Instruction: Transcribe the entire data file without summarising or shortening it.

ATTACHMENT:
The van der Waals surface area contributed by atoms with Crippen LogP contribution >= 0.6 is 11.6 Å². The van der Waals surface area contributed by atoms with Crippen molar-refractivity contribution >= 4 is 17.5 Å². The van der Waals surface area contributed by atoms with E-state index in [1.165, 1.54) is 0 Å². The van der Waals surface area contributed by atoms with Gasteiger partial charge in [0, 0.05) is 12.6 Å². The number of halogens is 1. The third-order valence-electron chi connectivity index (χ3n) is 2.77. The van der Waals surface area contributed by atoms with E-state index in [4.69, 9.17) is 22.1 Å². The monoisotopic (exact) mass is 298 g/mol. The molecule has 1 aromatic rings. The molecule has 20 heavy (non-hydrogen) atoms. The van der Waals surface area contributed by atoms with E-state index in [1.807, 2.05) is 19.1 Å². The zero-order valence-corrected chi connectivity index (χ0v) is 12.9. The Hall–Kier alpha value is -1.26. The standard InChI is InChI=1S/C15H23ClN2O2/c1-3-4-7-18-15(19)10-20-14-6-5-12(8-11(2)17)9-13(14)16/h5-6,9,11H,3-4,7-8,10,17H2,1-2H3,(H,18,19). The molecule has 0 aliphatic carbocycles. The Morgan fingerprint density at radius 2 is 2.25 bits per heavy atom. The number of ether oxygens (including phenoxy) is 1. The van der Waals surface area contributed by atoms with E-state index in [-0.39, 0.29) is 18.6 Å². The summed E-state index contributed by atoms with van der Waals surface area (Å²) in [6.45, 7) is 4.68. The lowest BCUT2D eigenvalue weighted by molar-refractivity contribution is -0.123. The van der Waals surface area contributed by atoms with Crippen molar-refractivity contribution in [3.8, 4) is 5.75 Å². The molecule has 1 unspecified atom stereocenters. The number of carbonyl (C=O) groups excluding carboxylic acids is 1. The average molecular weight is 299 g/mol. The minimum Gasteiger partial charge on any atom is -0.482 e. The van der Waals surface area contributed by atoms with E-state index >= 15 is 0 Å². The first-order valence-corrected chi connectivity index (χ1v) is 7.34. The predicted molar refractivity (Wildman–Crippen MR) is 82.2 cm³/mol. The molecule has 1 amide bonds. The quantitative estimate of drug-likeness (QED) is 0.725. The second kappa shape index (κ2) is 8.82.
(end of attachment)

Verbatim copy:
The van der Waals surface area contributed by atoms with Crippen LogP contribution >= 0.6 is 11.6 Å². The van der Waals surface area contributed by atoms with Crippen molar-refractivity contribution >= 4 is 17.5 Å². The van der Waals surface area contributed by atoms with E-state index in [1.165, 1.54) is 0 Å². The van der Waals surface area contributed by atoms with Gasteiger partial charge in [0, 0.05) is 12.6 Å². The number of halogens is 1. The third-order valence-electron chi connectivity index (χ3n) is 2.77. The van der Waals surface area contributed by atoms with E-state index in [4.69, 9.17) is 22.1 Å². The monoisotopic (exact) mass is 298 g/mol. The molecule has 1 aromatic rings. The molecule has 20 heavy (non-hydrogen) atoms. The van der Waals surface area contributed by atoms with E-state index in [1.807, 2.05) is 19.1 Å². The zero-order valence-corrected chi connectivity index (χ0v) is 12.9. The Hall–Kier alpha value is -1.26. The standard InChI is InChI=1S/C15H23ClN2O2/c1-3-4-7-18-15(19)10-20-14-6-5-12(8-11(2)17)9-13(14)16/h5-6,9,11H,3-4,7-8,10,17H2,1-2H3,(H,18,19). The molecule has 0 aliphatic carbocycles. The Morgan fingerprint density at radius 2 is 2.25 bits per heavy atom. The number of ether oxygens (including phenoxy) is 1. The van der Waals surface area contributed by atoms with E-state index in [-0.39, 0.29) is 18.6 Å². The summed E-state index contributed by atoms with van der Waals surface area (Å²) in [6.45, 7) is 4.68. The lowest BCUT2D eigenvalue weighted by molar-refractivity contribution is -0.123. The van der Waals surface area contributed by atoms with Crippen molar-refractivity contribution in [3.8, 4) is 5.75 Å². The molecule has 1 unspecified atom stereocenters. The number of carbonyl (C=O) groups excluding carboxylic acids is 1. The average molecular weight is 299 g/mol. The minimum Gasteiger partial charge on any atom is -0.482 e. The van der Waals surface area contributed by atoms with E-state index >= 15 is 0 Å². The first-order valence-corrected chi connectivity index (χ1v) is 7.34. The predicted molar refractivity (Wildman–Crippen MR) is 82.2 cm³/mol. The molecule has 1 amide bonds. The quantitative estimate of drug-likeness (QED) is 0.725. The second kappa shape index (κ2) is 8.82.